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Poland announces ‘Solidarity Shield’ amid soaring energy prices

The Polish Prime Minister, Mateusz Morawiecki presented the Solidarity Shield, a new legislative proposal that aims to protect households and businesses against rising prices by introducing a “guaranteed electricity price” (for example, a limit on energy prices for costumers). In addition, the government announced a new mandatory 10 per cent electricity savings threshold for public administration. 

The Minister for Climate and Environment, Anna Moskwa, the Minister of Family and Social Policy, Marlena Maląg and the Minister of Economic Development and Technology, Waldemar Buda, joined the Prime Minister during the announcement.

Assistance for households and businesses

The energy price limit will apply to all the households that consume up to 2,000 kilowatt-hours (kWh) of electricity per year and to those that include disabled people, families of three or more and farmers that consume up to 2,600 kWh of electricity per year. These measures are expected to be implemented from January 2023.

“In this way, we encourage you, at the same time, to save energy,” said Prime Minister Morawiecki. “I emphasise that any households, including the ones that utilise 2,500 or 3,000 kilowatt-hours of electricity per year, will also greatly benefit from the scheme. Only the surplus will be burdened with higher costs for next year.”

Households will also be incentivised to lower energy usage with an additional discount on energy bills next year. This will apply to households that reduce their energy consumption by a minimum of 10 per cent in 2023, in comparison to their usage in 2022.

Moreover, additional funding of 1,000 zloty (approximately 210 euros) will be offered to households whose main source of energy comes from electricity, for example, heat pumps.

The Solidarity Shield will also provide assistance to energy-intensive enterprises. Up to 5 billion zloty (approximately 1,05 billion euros) will be allocated to this support scheme, granted to recipients who face a minimum of 100 per cent increase in their energy prices. These funds are planned to be distributed later this year.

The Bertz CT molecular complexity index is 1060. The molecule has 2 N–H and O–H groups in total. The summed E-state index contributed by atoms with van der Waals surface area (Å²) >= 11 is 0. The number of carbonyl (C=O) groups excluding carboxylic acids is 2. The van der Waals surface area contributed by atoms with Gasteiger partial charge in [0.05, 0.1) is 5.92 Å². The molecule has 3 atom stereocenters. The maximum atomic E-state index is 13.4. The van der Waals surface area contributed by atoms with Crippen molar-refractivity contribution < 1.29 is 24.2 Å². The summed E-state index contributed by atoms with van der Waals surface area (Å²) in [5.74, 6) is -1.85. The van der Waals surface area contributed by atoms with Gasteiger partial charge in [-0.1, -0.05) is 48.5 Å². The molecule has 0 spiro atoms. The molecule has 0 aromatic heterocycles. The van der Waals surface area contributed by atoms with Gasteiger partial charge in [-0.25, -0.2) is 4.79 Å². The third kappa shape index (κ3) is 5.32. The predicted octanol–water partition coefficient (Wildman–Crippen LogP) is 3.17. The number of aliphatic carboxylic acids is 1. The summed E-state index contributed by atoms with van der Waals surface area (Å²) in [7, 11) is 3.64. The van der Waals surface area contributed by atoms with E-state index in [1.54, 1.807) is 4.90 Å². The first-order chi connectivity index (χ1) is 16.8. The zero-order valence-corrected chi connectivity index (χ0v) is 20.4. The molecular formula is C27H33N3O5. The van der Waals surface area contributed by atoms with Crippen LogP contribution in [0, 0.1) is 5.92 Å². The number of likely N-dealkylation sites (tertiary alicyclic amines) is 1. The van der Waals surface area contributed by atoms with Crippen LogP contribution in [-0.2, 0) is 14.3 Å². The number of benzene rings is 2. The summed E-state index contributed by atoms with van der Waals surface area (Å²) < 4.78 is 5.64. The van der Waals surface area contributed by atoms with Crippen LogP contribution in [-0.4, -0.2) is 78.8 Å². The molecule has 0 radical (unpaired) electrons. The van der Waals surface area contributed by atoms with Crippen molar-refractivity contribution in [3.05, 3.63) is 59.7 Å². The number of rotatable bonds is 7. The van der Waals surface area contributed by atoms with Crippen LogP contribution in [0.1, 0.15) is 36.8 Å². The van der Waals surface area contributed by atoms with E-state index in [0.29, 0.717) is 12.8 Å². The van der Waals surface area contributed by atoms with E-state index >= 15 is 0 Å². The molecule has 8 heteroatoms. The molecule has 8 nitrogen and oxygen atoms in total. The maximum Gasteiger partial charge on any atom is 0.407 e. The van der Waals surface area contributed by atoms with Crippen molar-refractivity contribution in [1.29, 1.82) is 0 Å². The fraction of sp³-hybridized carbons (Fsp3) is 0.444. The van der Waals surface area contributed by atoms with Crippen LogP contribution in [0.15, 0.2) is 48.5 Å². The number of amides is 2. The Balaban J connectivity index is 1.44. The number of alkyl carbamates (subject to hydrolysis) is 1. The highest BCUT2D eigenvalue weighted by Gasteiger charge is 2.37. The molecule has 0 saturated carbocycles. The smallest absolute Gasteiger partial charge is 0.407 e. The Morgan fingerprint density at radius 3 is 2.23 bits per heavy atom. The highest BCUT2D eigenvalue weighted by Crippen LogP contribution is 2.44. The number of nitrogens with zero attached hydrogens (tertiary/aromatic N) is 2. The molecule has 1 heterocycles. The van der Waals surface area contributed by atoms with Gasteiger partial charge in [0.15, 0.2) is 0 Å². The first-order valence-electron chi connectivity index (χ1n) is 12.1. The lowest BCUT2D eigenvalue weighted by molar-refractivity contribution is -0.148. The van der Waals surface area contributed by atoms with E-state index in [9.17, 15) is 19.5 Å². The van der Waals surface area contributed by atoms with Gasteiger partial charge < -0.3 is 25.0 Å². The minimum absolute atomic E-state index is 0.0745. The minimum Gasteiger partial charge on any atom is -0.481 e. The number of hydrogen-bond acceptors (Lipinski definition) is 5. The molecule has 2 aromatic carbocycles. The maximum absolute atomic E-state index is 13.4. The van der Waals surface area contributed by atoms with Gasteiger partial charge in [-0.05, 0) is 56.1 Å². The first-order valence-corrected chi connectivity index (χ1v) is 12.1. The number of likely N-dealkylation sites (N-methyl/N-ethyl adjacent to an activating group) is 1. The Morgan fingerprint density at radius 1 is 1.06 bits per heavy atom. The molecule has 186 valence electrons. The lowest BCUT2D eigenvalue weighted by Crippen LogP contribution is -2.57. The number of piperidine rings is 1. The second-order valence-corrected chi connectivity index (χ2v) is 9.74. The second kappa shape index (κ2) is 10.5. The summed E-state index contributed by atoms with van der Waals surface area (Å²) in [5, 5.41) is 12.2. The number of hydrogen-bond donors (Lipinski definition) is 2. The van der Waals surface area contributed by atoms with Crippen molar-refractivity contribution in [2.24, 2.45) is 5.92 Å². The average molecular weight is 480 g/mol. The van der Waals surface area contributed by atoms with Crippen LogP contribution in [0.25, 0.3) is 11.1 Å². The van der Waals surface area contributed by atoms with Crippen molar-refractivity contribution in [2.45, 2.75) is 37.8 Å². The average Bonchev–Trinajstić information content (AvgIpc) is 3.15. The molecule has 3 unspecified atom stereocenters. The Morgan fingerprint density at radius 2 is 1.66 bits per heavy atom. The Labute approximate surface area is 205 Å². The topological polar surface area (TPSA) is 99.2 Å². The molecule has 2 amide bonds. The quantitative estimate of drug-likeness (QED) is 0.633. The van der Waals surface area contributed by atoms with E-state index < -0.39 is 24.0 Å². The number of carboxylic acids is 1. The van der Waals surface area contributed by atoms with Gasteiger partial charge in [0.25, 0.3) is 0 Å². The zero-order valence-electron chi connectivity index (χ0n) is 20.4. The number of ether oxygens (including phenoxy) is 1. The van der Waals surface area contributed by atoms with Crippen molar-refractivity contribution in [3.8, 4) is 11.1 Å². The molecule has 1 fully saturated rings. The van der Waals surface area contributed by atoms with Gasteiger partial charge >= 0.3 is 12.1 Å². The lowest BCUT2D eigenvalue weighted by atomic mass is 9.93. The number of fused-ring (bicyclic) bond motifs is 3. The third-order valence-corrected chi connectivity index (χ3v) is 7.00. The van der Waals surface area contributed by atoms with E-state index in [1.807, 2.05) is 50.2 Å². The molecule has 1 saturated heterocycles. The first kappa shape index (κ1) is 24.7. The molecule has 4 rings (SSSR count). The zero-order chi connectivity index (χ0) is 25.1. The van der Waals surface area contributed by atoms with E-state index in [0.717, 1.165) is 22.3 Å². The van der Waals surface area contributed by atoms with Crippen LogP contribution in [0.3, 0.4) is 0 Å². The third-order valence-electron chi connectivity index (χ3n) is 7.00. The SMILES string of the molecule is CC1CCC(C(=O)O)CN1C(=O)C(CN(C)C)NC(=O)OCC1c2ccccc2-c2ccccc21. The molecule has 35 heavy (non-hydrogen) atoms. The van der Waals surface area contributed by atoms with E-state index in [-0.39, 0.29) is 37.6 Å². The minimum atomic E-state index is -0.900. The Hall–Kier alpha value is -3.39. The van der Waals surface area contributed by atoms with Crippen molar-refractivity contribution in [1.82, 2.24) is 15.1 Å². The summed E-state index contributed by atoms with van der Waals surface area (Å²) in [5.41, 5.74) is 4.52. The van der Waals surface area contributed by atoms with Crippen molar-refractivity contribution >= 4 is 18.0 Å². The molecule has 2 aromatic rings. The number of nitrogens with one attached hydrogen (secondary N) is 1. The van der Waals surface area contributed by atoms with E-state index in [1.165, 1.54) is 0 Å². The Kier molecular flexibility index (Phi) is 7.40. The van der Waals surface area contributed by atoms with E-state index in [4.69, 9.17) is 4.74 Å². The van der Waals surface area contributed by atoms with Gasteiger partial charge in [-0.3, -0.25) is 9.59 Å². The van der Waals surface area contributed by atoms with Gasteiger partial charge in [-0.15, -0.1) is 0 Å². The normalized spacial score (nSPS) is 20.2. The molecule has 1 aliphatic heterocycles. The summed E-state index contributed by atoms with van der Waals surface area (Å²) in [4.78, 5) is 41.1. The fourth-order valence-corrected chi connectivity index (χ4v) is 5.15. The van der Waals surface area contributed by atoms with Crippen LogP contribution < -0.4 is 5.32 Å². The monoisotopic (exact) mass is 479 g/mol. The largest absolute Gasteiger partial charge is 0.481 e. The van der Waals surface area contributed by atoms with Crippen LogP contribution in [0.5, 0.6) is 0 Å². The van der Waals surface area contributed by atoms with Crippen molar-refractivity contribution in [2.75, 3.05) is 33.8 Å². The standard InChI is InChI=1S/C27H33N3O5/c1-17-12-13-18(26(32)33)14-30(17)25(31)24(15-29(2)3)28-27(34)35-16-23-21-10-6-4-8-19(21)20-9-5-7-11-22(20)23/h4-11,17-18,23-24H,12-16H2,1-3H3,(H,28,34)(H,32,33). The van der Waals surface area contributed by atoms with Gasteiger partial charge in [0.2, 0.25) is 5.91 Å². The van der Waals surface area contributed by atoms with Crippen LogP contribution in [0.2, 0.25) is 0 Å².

“We helped to survive the huge previous crisis, saving several million jobs and this is how we act now,” continued the Prime Minister. “After all, the safety of Polish families, the safety of jobs and Poles is directly related to the safety of entrepreneurs, their competitiveness and their ability to survive, especially those who consume energy the most.”

In addition, from 2023, Polish business owners will be able to connect renewable energy sources (RES) directly to the grid.

Energy cuts in public administration and state-owned companies

National and local government administrations will be obliged to reduce electricity consumption by 10 per cent. As part of this, public buildings will be fitted with energy-saving external lighting, which consumes significantly less energy. These measures are expected to be implemented from 1 October 2022.

Prime Minister Morawiecki also commissioned Deputy Prime Minister, Jacek Sasin to eliminate bonuses for members of management boards of State Treasury companies, which will allow for further savings in State-owned companies. The Prime Minister will personally supervise the implementation of this recommendation.

Earlier this month, the Polish parliament adopted a new legislation that will provide one-off payments to households and sensitive public institutions, in order to compensate energy customers amid the ongoing European energy crisis.

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